Eventually, all good things must come to an end and it was time for those gathered to move along into our days. But . . . we’d had the joy of spending a couple of early morning hours, whether in the sun or not, coming into contact with sight and sound and texture. We’d met the actual world and we loved making its acquaintance.

p-Mary 1

Thanks be to Mary Jewett of Lakes Environmental Association for offering these community birding events. And for her patience with us amateurs as she teaches us the finer points of identification.

 

 

 

Beware the Ides of March

As I write, snow flurries float earthward landing atop the almost two feet of snow we received yesterday. Perhaps I should have heeded the soothsayer who warned Julius Caesar to “Beware the ides of March,” in Act 1, Scene 1 of Shakespeare’s play about the Roman politician. 

But I didn’t. I stepped out the door this morning and took my friend, Judy Lynne, with me for today is her birthday, thus making March 15 a day of celebration rather than one to be dreaded.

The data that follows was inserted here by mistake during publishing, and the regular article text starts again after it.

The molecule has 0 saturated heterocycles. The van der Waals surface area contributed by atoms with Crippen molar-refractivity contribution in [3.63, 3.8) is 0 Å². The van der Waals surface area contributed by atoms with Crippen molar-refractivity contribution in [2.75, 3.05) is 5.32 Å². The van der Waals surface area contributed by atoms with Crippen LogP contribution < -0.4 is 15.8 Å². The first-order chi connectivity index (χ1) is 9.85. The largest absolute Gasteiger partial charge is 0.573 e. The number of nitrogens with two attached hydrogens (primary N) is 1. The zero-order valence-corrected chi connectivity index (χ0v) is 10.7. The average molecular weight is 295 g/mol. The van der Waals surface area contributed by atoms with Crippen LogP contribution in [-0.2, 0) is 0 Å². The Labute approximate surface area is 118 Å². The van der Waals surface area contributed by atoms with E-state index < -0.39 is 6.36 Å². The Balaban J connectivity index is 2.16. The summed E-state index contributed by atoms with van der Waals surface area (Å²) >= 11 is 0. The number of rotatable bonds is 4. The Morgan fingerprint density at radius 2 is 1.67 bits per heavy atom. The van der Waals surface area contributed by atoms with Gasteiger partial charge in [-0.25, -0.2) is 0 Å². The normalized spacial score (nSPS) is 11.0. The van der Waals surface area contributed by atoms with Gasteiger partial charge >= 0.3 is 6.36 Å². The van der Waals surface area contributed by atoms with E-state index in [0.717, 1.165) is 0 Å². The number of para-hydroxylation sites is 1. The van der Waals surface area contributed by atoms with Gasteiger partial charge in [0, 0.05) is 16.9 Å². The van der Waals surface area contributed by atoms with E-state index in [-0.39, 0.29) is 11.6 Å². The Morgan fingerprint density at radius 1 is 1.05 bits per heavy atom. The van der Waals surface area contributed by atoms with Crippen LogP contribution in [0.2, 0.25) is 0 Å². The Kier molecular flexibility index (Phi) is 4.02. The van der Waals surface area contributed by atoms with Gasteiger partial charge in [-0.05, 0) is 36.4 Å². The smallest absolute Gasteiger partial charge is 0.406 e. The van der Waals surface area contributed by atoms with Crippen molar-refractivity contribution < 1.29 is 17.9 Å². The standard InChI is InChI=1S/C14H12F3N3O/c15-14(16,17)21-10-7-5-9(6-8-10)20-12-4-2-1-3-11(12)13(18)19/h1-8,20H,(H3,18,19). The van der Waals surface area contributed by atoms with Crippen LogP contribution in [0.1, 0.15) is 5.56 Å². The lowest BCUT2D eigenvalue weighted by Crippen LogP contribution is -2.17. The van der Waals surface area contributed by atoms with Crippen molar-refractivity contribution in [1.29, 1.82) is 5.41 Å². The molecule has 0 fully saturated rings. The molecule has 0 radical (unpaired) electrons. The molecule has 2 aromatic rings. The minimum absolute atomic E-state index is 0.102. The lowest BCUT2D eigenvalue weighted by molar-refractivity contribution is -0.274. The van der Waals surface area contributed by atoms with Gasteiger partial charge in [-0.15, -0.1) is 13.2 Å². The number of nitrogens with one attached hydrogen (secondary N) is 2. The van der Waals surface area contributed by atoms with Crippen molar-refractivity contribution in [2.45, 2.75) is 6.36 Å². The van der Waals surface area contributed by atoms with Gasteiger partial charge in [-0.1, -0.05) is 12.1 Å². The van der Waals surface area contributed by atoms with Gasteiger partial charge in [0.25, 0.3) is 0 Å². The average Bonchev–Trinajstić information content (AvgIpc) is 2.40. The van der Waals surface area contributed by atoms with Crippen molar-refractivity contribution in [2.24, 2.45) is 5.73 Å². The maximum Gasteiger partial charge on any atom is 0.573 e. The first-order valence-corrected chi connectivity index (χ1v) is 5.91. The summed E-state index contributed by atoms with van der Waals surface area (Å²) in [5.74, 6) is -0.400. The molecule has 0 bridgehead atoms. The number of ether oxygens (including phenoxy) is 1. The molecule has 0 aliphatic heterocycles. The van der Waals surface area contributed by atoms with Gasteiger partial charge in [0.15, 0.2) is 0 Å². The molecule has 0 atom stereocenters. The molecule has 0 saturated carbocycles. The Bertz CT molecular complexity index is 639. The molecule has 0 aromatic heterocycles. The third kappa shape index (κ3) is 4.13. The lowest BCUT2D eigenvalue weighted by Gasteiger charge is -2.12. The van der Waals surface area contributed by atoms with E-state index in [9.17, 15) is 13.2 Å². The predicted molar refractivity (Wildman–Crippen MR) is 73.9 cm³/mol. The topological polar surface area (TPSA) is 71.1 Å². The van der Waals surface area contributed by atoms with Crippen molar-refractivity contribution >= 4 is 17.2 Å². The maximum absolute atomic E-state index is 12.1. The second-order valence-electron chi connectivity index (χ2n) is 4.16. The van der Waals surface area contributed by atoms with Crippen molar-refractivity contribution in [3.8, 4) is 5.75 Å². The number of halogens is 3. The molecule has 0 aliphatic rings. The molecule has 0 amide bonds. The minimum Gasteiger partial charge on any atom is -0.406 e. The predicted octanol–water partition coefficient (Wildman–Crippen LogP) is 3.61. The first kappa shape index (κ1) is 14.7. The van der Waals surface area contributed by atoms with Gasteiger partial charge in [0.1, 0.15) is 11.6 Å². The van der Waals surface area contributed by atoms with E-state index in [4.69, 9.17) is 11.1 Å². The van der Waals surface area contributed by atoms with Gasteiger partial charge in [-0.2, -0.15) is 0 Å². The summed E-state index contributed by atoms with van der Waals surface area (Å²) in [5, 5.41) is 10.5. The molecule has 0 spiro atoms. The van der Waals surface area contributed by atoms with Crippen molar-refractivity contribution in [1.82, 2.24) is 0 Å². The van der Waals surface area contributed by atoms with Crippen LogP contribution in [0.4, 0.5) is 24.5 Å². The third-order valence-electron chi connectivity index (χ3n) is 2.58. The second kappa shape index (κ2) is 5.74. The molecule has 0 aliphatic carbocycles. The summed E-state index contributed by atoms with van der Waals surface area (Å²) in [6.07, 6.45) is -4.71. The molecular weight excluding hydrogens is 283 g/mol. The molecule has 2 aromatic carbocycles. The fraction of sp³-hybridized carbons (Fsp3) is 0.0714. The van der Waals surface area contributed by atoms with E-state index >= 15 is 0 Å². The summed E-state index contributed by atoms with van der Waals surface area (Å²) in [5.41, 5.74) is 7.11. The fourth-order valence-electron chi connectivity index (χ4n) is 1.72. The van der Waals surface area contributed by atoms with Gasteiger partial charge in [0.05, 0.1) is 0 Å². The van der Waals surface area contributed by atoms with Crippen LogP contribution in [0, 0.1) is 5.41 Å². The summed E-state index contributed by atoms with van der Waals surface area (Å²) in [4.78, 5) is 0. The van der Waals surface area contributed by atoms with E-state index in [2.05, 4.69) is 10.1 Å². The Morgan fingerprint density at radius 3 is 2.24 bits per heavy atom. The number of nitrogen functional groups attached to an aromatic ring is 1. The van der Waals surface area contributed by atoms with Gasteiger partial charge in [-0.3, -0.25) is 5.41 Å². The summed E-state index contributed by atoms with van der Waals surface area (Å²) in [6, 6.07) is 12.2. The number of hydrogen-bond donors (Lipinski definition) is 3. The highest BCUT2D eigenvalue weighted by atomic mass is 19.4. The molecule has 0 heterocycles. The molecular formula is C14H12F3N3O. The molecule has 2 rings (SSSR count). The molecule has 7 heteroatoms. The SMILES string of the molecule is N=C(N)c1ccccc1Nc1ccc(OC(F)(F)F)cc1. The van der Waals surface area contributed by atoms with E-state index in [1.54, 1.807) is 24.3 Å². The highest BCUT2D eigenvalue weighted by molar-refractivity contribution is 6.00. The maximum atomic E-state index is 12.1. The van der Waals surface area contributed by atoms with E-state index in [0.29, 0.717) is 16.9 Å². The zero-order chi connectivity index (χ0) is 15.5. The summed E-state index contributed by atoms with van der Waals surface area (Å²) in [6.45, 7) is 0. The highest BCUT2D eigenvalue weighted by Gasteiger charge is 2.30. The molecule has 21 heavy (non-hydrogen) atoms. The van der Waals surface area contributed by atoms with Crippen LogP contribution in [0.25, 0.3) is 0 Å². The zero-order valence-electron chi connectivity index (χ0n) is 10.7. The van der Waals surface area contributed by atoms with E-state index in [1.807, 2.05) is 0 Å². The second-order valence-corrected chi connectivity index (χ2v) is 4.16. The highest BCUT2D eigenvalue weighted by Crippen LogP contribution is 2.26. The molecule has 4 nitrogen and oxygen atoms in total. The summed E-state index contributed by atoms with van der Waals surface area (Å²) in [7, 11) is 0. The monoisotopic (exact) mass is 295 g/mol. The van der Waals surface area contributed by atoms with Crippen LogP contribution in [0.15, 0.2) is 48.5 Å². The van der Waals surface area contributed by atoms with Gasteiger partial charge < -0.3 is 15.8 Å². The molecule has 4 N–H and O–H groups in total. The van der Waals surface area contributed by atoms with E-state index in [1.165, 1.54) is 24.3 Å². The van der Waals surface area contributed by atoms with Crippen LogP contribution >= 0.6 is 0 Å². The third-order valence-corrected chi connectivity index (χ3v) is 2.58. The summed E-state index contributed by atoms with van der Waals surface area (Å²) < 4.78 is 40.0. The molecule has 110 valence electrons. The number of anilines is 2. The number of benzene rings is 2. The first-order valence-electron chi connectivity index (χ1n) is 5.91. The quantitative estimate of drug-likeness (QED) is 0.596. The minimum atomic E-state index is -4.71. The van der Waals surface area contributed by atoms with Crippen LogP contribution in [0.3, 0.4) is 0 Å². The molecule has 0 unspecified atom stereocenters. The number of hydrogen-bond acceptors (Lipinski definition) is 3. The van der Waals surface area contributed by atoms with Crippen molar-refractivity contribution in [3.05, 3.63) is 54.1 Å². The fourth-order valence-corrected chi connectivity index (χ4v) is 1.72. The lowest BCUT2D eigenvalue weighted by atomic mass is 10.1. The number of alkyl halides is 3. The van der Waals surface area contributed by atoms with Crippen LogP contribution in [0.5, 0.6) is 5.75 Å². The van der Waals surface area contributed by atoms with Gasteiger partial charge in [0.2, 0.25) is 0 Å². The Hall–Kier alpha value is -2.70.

As for “ides,” that word refers to the day in the middle of the month. Every month has a day that divides it in half, therefore, every month has an ides. But still, in the play it sounds so ominous–and is eventually.

And as for Judy, she missed the blizzard (and all our winter weather) because she teaches in China. And she is not at all like the Roman soldiers. Rather, Judy embraces every person and critter around the world and sheds love wherever she goes. 

p-porky

Since she can’t be in western Maine to enjoy the results of a late season storm, she’ll have to travel vicariously–beginning with the porcupine who didn’t let a little snow stop him from plowing through. Those of us who know Judy travel in a similar manner as she shows us parts  of the world we may never actually visit.